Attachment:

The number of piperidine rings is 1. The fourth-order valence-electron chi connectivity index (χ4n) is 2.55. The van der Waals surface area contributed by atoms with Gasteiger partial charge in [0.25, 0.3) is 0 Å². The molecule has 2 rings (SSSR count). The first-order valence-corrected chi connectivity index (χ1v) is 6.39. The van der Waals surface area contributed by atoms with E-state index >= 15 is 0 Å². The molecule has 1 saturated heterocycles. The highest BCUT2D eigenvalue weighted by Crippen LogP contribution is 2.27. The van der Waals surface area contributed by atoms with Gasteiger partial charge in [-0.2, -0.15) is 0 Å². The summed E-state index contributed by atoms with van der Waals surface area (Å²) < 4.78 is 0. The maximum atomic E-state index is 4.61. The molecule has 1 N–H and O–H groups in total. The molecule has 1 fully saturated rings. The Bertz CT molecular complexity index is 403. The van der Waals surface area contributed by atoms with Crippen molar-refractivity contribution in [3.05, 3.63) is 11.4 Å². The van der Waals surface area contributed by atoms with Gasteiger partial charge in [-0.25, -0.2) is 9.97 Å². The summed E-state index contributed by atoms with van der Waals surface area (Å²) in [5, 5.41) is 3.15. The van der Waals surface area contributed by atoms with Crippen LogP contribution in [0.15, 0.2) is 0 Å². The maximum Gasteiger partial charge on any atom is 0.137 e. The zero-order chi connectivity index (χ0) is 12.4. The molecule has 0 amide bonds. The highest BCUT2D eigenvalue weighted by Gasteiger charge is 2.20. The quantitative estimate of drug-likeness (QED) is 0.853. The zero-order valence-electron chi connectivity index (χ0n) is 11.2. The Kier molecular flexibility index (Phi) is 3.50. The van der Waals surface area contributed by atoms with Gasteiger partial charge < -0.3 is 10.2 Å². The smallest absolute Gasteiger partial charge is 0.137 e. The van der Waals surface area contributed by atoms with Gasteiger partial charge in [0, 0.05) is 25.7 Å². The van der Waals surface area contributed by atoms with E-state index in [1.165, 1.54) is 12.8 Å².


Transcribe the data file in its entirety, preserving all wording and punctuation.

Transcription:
The number of piperidine rings is 1. The fourth-order valence-electron chi connectivity index (χ4n) is 2.55. The van der Waals surface area contributed by atoms with Gasteiger partial charge in [0.25, 0.3) is 0 Å². The molecule has 2 rings (SSSR count). The first-order valence-corrected chi connectivity index (χ1v) is 6.39. The van der Waals surface area contributed by atoms with E-state index >= 15 is 0 Å². The molecule has 1 saturated heterocycles. The highest BCUT2D eigenvalue weighted by Crippen LogP contribution is 2.27. The van der Waals surface area contributed by atoms with Gasteiger partial charge in [-0.2, -0.15) is 0 Å². The summed E-state index contributed by atoms with van der Waals surface area (Å²) < 4.78 is 0. The maximum atomic E-state index is 4.61. The molecule has 1 N–H and O–H groups in total. The molecule has 1 fully saturated rings. The Bertz CT molecular complexity index is 403. The van der Waals surface area contributed by atoms with Crippen molar-refractivity contribution in [3.05, 3.63) is 11.4 Å². The van der Waals surface area contributed by atoms with Gasteiger partial charge in [-0.25, -0.2) is 9.97 Å². The summed E-state index contributed by atoms with van der Waals surface area (Å²) in [5, 5.41) is 3.15. The van der Waals surface area contributed by atoms with Crippen LogP contribution in [0.15, 0.2) is 0 Å². The maximum Gasteiger partial charge on any atom is 0.137 e. The zero-order chi connectivity index (χ0) is 12.4. The molecule has 0 amide bonds. The highest BCUT2D eigenvalue weighted by Gasteiger charge is 2.20. The quantitative estimate of drug-likeness (QED) is 0.853. The zero-order valence-electron chi connectivity index (χ0n) is 11.2. The Kier molecular flexibility index (Phi) is 3.50. The van der Waals surface area contributed by atoms with Gasteiger partial charge < -0.3 is 10.2 Å². The smallest absolute Gasteiger partial charge is 0.137 e. The van der Waals surface area contributed by atoms with Gasteiger partial charge in [0, 0.05) is 25.7 Å². The van der Waals surface area contributed by atoms with E-state index in [1.165, 1.54) is 12.8 Å².